If the seller is fifth in line above, then that $500,000 had been lent to several others before him. It's like renting a one BR apartment to several individual renters. Now that is typically considered to be fraud.
I don't think so. Look--our current banking system has many issues. It is way too big and adds very little value to the overall economy. But, fractional reserve lending is nothing like renting a 1BR apartment to several individual renters. The money being leant out is real and tangible. It's the deposit that isn't really there on demand.
Yes, they get the check that says $500,000. And the receiving bank recognizes the money as being there. But in the above example, only $100,000 was ever really there. You seem to be arguing that the $900,000 of created money is also there. In the case of the condo sale, that $500,000 likely had been lent to others already before the seller receives it.
Nope--I'm saying that that money is there. The $500K is real and truly there. It's the depositor's money that isn't really in the bank.
Where Bernie has money issues, Trump doesn't have that problem, not to mention where Trump sits in the polls... Biden is catching up to Bernie in the polls, and Biden isn't officially running yet...
Do you take that as a hint?
Bernie was always an extreme longshot. He's leading New Hampshire, which is much more than anyone expected from him. If he wins there, it will be interesting where it goes next, but he is still an extreme longshot. His only real chance is if Hillary implodes.
Which is why it's become eerily quiet here by a certain group of people.
Do I have to come in to every thread about Donald and cheer him on? I'm ecstatic that he's doing so well. The Donald is getting loads and loads of press coverage, so I'm not sure what Mr. Happy is complaining about--I'm sure many of the other candidates would love to get covered like he has been...
I think I understand what you are saying....If it is something that you believe in, then findings can be well within the range of statistical noise, no where close to an own organization's standards for statistical significance, but it is still not "meaningless." You know it, therefore it's true. Or in other words, "Look, a squirrel!"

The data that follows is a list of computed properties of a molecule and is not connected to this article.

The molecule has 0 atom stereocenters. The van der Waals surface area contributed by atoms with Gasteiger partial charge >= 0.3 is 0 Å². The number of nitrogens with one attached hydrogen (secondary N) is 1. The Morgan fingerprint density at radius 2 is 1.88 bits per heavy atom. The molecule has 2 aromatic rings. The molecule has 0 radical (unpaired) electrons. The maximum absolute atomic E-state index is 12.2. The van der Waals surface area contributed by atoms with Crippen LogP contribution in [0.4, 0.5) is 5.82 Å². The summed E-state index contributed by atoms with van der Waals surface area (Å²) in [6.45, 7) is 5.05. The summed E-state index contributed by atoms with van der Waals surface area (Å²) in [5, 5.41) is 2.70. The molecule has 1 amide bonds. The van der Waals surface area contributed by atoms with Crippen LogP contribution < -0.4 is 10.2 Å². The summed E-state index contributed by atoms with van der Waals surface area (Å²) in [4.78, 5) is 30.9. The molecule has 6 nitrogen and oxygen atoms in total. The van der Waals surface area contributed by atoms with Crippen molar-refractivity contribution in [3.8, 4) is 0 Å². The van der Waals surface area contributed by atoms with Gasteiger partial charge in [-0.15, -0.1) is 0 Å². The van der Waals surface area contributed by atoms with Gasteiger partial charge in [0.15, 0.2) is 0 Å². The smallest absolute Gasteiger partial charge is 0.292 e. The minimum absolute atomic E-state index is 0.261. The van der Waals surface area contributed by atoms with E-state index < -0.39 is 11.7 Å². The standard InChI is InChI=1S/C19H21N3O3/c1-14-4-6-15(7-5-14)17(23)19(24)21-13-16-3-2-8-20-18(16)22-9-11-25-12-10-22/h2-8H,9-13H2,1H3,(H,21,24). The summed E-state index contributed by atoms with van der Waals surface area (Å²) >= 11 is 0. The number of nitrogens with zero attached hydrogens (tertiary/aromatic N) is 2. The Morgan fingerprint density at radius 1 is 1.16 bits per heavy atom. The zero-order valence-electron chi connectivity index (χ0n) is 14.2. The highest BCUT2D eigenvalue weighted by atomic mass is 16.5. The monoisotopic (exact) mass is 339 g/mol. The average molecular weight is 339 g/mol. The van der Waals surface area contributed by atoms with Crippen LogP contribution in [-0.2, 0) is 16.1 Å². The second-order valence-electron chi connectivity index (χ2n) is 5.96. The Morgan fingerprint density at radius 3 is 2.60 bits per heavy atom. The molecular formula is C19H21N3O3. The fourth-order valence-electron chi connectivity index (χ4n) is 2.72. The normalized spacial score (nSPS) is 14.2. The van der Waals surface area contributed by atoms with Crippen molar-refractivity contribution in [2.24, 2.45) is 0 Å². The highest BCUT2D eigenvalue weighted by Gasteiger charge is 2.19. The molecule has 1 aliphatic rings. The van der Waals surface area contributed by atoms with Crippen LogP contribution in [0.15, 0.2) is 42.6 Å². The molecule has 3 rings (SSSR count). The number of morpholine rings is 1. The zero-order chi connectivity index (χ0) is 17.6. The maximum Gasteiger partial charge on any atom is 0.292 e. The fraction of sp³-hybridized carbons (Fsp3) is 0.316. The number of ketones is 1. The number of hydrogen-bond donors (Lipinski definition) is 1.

You would only think that if you were trying to be cute or disingenuous. The point is that just because something doesn't meet the criteria for statistical significance at a 99% confidence level doesn't mean that there the temperature measurement is meaningless or that you can't notice a trend.
The data is available on Redfin. You can see sales records with dates, and listings with # days on Redfin. Simple arithmetic, if more homes are coming on the market than are being sold or pulled off market then the # for sale will increase over time.
I think the disconnect between the data sets is your using of "new" listings and assuming they are all different houses coming to market. In reality, I expect that many of them are old listings being refreshed. Realtors like to do this so that people who are looking online for only new listings will see older listings.
Translation: 'Since I know absolutely nothing about basic statistics, therefore neither can you. That's why I read neither the article nor the OP itself mentioning the 'uncertainty' [site note for Tat: Also known as statistical significance] in the data. I certainly don't understand it, so I will react by indignant bluffing - saying that it is you who doesn't understand it. That's what adults do.'
lol--nope, I understand that saying it's not statisitically significant to a 95% confidence level is NOT the same as saying:
"So, the new temperature records are meaningless. Neither agency knows whether a record was set."